Young people empowered to avoid the pitfalls of crime through innovative new programmes
17 Oct | 09:45

Young people have been taking part in innovative new programmes designed to help them avoid the pitfalls of a life in criminality.

Northumbria Police has joined forces with a range of partners and charities, including the Enthusiasm Trust and Edge NE, to empower young people and help them turn their lives around through a mixture of early intervention work, mentoring and multi-agency workshops.

Kirsty Smith, Force Operational Manager for Northumbria Police, is heavily involved in one of the early intervention schemes called the YOLO Project. YOLO works with 8-14 year-olds who are at risk of slipping into a life of crime and prevents them from becoming involved in anti-social behaviour, knife crime and serious youth violence. 

The Force received £375,000 to run the scheme with Youth Justice Services and mentoring teams from Newcastle United Foundation and Sunderland Foundation of Light.

Kirsty said: “Many of the youths we see are vulnerable to being groomed by older people who recruit them with the sole purpose of coercing them into committing crimes and causing disorder. As police officers it’s our job to tackle crime but that doesn’t always mean pursuing offenders, it means looking at how we can prevent crime from happening in the first place.

“Our role within this scheme is to work with our partners and mentor these young people to challenge their perceptions of police and the authorities, set new boundaries and encourage them into education.

“We look at the key drivers which indicate a young person may be at risk of becoming involved in serious youth violence or knife crime. These could include anything from domestic violence in the home to periods of being reported missing, or being completely disengaged at school.”

And that’s not all. In October last year, Northumbria Police received £67,782 funding to run a similar project called ‘Get Connected’ which also diverts youngsters away from crime.

This programme is slightly different as it targets 14-25 year-olds already involved in a range of criminality and sees Derby-based charity The Enthusiasm Trust and Safe Newcastle and other partners working together.                                                                                       

Collette Devlin-Smith is from Edge North East, an organisation which raises awareness of County Lines and Child Criminal Exploitation to young people and professionals. They also offer mentoring packages to young people involved in or at risk of serious youth violence and organised crime.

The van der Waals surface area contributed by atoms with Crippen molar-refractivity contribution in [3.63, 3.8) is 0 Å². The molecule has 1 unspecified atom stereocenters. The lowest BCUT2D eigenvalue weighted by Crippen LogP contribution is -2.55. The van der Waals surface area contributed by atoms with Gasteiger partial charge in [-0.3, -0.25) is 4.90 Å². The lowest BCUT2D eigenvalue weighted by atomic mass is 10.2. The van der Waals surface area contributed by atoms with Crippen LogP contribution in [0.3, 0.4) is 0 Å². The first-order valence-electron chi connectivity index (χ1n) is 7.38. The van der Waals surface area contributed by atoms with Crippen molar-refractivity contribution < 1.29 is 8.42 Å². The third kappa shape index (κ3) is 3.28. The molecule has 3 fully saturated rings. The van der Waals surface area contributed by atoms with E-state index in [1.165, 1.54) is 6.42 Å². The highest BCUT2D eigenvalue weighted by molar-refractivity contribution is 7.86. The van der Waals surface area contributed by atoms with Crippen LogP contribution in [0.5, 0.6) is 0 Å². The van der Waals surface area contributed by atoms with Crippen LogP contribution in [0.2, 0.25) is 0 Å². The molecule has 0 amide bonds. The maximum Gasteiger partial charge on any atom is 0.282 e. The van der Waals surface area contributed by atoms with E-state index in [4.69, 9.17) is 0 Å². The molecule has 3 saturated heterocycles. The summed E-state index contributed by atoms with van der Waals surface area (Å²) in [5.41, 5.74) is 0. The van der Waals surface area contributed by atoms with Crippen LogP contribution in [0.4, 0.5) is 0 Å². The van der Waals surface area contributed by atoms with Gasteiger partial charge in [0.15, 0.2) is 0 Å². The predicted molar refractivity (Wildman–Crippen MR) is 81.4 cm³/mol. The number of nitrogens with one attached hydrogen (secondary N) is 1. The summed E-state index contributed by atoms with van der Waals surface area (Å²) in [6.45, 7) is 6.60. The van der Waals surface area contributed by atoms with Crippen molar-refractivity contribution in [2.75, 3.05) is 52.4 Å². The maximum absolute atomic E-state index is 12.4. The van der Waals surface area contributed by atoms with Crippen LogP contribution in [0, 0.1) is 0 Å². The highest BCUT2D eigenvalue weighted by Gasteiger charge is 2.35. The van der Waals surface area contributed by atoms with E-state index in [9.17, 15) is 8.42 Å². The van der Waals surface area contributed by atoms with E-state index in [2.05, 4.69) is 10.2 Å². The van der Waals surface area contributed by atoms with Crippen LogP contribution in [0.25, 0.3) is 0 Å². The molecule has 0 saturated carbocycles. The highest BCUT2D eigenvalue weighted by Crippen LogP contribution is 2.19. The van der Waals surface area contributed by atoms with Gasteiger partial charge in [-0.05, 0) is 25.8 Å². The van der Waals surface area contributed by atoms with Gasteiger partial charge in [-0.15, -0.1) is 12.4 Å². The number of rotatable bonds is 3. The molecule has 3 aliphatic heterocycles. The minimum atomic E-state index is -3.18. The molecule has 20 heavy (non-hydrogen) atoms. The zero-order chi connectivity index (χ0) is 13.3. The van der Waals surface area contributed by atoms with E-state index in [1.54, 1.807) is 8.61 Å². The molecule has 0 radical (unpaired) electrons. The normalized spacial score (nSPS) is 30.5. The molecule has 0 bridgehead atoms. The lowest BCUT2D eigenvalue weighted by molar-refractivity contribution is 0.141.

Collette’s work centres on those who are already caught up in serious youth violence, knife crime, child criminal exploitation, County Lines and involved with organised crime groups.

She said: “Get Connected is a fantastic tool which allows us to engage with young people who previously, would have had no interest in working with the authorities.

“We work hard to match our young people to a specialist youth mentor who then supports and guides them away from crime.

“Our mentors have both personal and professional experience in these areas. They put the young person at the heart of everything they do and take on board their needs, wants, likes and dislikes and establish the best way of working with them.

“We’ve had great success so far and have engaged young people in sports like boxing and football, we’ve helped to find them employment, education and made referrals to mental health and other services. Having a mentor gives our young people someone they can rely on and trust and gives them someone to help them use their voice and show them a different pathway in life and we’re really excited to see how the projects progress.”

The schemes have been praised by Northumbria Police and Crime Commissioner, Kim McGuinness, who is expanding on this area of youth intervention work by establishing the Northumbria Violence Reduction Unit to tackle the root causes of crime head-on. She said: “We want every child in Northumbria to have opportunity and aspiration. Working closely within the community and through early intervention programmes  we can make a real difference and can give some youngsters a wake up a call showing them they are worth so much more to themselves and society if they choose a positive path.”

**Young people can be referred to YOLO through their school, the Force’s neighbourhood policing teams or through the social justice system.  They can be referred to Get Connected thought the police, schools, social services, youth offending and other statutory and voluntary organisations. **

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